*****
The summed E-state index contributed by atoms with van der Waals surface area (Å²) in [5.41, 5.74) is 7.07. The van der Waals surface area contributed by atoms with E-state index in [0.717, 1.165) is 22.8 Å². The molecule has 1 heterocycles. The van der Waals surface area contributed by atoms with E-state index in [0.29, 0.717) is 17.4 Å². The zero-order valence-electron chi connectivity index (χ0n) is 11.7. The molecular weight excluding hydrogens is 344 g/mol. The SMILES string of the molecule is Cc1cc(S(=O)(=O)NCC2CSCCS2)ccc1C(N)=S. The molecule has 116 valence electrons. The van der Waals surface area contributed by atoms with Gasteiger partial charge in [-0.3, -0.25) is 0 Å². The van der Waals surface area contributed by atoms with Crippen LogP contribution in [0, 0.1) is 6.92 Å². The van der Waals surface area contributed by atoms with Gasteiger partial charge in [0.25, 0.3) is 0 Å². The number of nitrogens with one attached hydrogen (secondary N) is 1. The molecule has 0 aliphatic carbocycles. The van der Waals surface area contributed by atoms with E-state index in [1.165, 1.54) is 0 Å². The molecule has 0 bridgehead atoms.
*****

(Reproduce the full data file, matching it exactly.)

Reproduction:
The summed E-state index contributed by atoms with van der Waals surface area (Å²) in [5.41, 5.74) is 7.07. The van der Waals surface area contributed by atoms with E-state index in [0.717, 1.165) is 22.8 Å². The molecule has 1 heterocycles. The van der Waals surface area contributed by atoms with E-state index in [0.29, 0.717) is 17.4 Å². The zero-order valence-electron chi connectivity index (χ0n) is 11.7. The molecular weight excluding hydrogens is 344 g/mol. The SMILES string of the molecule is Cc1cc(S(=O)(=O)NCC2CSCCS2)ccc1C(N)=S. The molecule has 116 valence electrons. The van der Waals surface area contributed by atoms with Gasteiger partial charge in [-0.3, -0.25) is 0 Å². The van der Waals surface area contributed by atoms with Crippen LogP contribution in [0, 0.1) is 6.92 Å². The van der Waals surface area contributed by atoms with Gasteiger partial charge in [0.25, 0.3) is 0 Å². The number of nitrogens with one attached hydrogen (secondary N) is 1. The molecule has 0 aliphatic carbocycles. The van der Waals surface area contributed by atoms with E-state index in [1.165, 1.54) is 0 Å². The molecule has 0 bridgehead atoms.